Grievance-based social movement mobilization in the #Ferguson Twitter storm
Political Science and International Affairs
Existing literature on collective action suggests that social protest activity is often driven by structural out-group grievances. This article explores how a framework of grievance-based social movement participation applies to the digital media realm and how social media are reshaping the protest landscape. Our research looks specifically at the case of the #Ferguson Twitter storm that occurred in November 2014. During a 3-week period, over 6 million tweets were sent with the indicator #Ferguson. We examine the statistics and content of those tweets to show that the Ferguson Twitter storm was driven to an enormous volume by four key mobilizers. Tweet content included structural out-group grievances that reflect established expectations about drivers of social movements and protests. In contrast to the emphasis on violence by traditional mass media, online social movement participants emphasized peace, especially after the conflict escalated and rioting in the streets began.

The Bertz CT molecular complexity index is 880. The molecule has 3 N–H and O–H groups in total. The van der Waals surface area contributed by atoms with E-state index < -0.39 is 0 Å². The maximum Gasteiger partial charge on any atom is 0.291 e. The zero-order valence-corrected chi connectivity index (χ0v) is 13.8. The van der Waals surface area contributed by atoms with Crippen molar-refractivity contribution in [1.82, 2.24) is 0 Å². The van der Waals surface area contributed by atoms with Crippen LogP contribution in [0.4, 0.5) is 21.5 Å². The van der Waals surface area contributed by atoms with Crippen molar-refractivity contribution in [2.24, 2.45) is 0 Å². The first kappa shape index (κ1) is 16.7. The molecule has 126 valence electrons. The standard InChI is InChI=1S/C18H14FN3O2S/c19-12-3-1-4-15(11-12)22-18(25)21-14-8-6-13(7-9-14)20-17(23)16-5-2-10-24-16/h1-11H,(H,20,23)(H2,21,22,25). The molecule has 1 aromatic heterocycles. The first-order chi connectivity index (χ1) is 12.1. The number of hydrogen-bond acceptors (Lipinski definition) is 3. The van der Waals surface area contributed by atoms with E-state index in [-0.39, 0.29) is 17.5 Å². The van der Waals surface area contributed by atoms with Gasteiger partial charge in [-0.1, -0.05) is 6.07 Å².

New Media & Society
Digital Object Identifier (DOI)
LeFebvre, Rebecca Kay and Armstrong, Crystal, "Grievance-based social movement mobilization in the #Ferguson Twitter storm" (2018). Faculty Publications. 4390.